North Coast trail bill re-imagines SMART rail operations extending into Mendocino County
Two long-term and ambitious projects tied to North Coast rail operations picked up steam last week under a bill that’s now headed to Gov. Jerry Brown for approval.
The legislation, authored by state Sen. Mike McGuire, D-Healdsburg, calls for creation of a 300-mile trail from San Francisco Bay to Humboldt Bay for hikers, bikers and horseback riders.
It also would consolidate control of the railroad tracks south of Willits under Sonoma-Marin Area Rail Transit, the commuter?-rail system that began serving Sonoma and Marin counties more than a year ago. That step could fuel efforts to expand commercial freight operations and extend passenger rail service north from Sonoma County into Mendocino County, supporters say.
“Having one entity with the authority over passenger and freight rail is the right thing to do,” said McGuire, whose legislation, Senate Bill 1029, cleared the Assembly on Thursday before the Senate gave it final passage Friday on a vote of 36-1. “It just makes sense. Ultimately this could be a revenue generator for SMART.”
SMART officials stressed that their focus remains completing the planned 70-mile system from Larkspur to Cloverdale. The current line runs 43 miles from near the Sonoma County Airport to San Rafael.
But an expansion north into Mendocino County isn’t out of the question, signaled Farhad Mansourian, general manager of SMART.
“The Cloverdale (Station), why does it have to stop there?” Mansourian said in an interview before the bill’s passage. “Our vision is to fulfill that and then go beyond. We don’t want to stagnate because if you just stand still then you go backwards.”
The abandoned tracks north of Willits would be transferred under McGuire’s bill to the state for study of the proposed Great Redwood Trail, which in the North Bay would use pathways along the SMART corridor, only about 16 miles of which exist so far. McGuire’s bill does not provide any funding for the trail project.
To unify authority over freight and passenger rail service with SMART, the bill would disband a small, beleaguered public agency that oversees North Coast freight operations. The Ukiah-based North Coast Railroad Authority, established in 1989 without a dedicated state revenue source, has been losing about $250,000 annually and been faulted in the past year by both its own auditor and the state Transportation Commission.
About half of its current $8.6 million debt is owed to the line’s private freight operator, Northwestern Pacific Railroad, according to Mitch Stogner, executive director of the rail authority.
McGuire’s bill would establish a way for the state to review the agency’s assets, liabilities and obligations, including its 99-year operations lease with NWP Co., the freight hauler. It also would provide $4 million to SMART to buyout the NWP Co lease.
Doug Bosco, co-owner of Northwestern Pacific, said the concept of SMART taking over freight operations has been floated in the past, but it’s not a deal he and Northwestern Pacific have sought out. Eighty-eight years remain on the railroad’s lease, and the company’s business is profitable, Bosco said. They had no prior plans to leave the industry.
“Like anything else, I’d consider it,” said Bosco, a Santa Rosa attorney and former North Coast congressman who is an investor in Sonoma Media Investments, which owns The Press Democrat. “But it really isn’t our bill, and we’re not actively marketing the railroad at all. We’re satisfied right where we are and doing well, and our trains are running and we want to expand.”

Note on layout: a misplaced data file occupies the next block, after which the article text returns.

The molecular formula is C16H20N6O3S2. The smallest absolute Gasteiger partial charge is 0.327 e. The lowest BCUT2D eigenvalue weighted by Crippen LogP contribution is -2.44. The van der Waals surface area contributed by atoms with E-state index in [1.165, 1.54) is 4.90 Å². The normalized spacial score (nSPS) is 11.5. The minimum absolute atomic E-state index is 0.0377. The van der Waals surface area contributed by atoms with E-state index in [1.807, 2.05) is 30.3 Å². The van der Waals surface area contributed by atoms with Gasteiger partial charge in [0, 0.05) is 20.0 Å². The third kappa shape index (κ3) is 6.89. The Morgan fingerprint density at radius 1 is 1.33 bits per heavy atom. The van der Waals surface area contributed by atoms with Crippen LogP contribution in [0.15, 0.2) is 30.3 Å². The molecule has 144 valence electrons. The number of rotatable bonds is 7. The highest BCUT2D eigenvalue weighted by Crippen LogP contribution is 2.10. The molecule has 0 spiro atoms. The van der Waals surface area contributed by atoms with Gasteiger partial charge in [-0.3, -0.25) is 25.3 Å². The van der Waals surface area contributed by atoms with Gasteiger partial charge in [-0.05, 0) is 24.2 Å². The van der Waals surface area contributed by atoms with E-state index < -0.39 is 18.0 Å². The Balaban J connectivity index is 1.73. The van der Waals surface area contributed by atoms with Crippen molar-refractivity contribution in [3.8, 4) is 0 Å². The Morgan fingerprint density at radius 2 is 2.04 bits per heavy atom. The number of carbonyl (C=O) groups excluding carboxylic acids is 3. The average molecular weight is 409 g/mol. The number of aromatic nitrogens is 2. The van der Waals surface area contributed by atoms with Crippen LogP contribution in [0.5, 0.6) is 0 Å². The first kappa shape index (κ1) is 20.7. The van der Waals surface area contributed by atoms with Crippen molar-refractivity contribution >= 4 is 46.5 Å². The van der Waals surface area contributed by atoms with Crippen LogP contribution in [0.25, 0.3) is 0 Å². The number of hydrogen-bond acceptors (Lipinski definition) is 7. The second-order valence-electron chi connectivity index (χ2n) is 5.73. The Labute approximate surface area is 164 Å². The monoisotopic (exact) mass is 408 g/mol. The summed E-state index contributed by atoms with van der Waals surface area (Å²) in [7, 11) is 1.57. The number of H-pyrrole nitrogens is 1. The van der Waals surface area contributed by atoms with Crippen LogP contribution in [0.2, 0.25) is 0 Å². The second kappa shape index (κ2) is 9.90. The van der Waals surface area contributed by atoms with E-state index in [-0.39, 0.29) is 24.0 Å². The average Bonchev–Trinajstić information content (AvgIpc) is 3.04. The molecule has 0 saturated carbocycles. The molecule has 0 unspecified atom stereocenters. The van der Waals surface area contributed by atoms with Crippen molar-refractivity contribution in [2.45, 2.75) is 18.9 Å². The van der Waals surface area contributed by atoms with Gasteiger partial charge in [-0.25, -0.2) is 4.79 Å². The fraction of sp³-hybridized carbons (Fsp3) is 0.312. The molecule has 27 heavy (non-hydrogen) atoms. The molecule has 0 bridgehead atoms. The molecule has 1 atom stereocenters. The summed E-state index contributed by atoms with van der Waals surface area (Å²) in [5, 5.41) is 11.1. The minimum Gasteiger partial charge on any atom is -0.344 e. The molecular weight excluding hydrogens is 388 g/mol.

The current contract allows the company to use the rail line as the sole freight hauler at no cost until it earns more than $5 million a year. That has yet to happen since freight hauling resumed from Napa to Windsor in 2011.
“Quite candidly, it’s a terrible contract for the taxpayers, but what I’ll say is SMART and NWP Co. will work on a potential buyout on the remaining years,” McGuire said, provided the governor signs bill. “It’s still too early to tell what will be the fruit of the negotiations.”
An amended agreement between SMART and Northwestern Pacific would be another option. Either path could open up state and federal grant money for freight line improvements, support that has not been available to NCRA because of its insolvency.
“Freight is very, very important for the communities of Marin and Sonoma and beyond,” Mansourian said in the interview last month. “Freight moves goods and gets huge trucks off highways and local roads. And if we are given that responsibility by state legislators, then we will go study that and perhaps do a public-private partnership, but my board has to review and approve that. So it’s on our list of things to do.”
A potential northward expansion of passenger service into Mendocino County - to Ukiah, the largest city and county seat, or even further north to Willits - would have to come far down the line, perhaps a decade or more into the future. Rail upgrades for passenger service are far costlier than for freight operations, and the state’s recent rail plan doesn’t expect passenger service to Cloverdale to begin until 2027. Plus, Mendocino County’s population may never justify the expense to extend passenger service so far north, supporters and critics acknowledge.
“I’d like to see it come to at least Ukiah,” said Jim Eddie, a Mendocino County resident who represents the Golden Gate Bridge Highway and Transportation District on SMART’s board of directors. “Maybe they won’t do that in my time, but there will come a day where we’ll need that extra passenger service to be able to handle moving people. I know a lot of people sure would like to have the service come north, even if raising money in Mendocino County can be tough. But it’s a nice idea.”
You can reach Staff Writer Kevin Fixler at 707-521-5336 or at email@example.com. On Twitter @kfixler.